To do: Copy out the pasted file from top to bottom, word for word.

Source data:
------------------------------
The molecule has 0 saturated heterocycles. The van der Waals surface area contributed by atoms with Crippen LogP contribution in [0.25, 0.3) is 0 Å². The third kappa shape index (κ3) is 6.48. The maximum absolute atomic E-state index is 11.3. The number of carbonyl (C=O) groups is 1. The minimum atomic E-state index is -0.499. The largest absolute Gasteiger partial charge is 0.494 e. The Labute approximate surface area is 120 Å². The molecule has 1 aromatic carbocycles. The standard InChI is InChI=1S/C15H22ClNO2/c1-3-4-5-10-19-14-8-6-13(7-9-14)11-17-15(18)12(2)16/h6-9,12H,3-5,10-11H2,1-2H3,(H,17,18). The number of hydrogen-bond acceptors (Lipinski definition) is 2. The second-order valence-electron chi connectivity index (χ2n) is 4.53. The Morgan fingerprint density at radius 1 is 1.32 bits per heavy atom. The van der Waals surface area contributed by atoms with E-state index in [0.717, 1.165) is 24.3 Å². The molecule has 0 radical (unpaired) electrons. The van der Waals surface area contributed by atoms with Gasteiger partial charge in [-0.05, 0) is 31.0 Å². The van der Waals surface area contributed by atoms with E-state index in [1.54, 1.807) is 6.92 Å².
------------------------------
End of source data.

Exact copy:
The molecule has 0 saturated heterocycles. The van der Waals surface area contributed by atoms with Crippen LogP contribution in [0.25, 0.3) is 0 Å². The third kappa shape index (κ3) is 6.48. The maximum absolute atomic E-state index is 11.3. The number of carbonyl (C=O) groups is 1. The minimum atomic E-state index is -0.499. The largest absolute Gasteiger partial charge is 0.494 e. The Labute approximate surface area is 120 Å². The molecule has 1 aromatic carbocycles. The standard InChI is InChI=1S/C15H22ClNO2/c1-3-4-5-10-19-14-8-6-13(7-9-14)11-17-15(18)12(2)16/h6-9,12H,3-5,10-11H2,1-2H3,(H,17,18). The number of hydrogen-bond acceptors (Lipinski definition) is 2. The second-order valence-electron chi connectivity index (χ2n) is 4.53. The Morgan fingerprint density at radius 1 is 1.32 bits per heavy atom. The van der Waals surface area contributed by atoms with E-state index in [0.717, 1.165) is 24.3 Å². The molecule has 0 radical (unpaired) electrons. The van der Waals surface area contributed by atoms with Gasteiger partial charge in [-0.05, 0) is 31.0 Å². The van der Waals surface area contributed by atoms with E-state index in [1.54, 1.807) is 6.92 Å².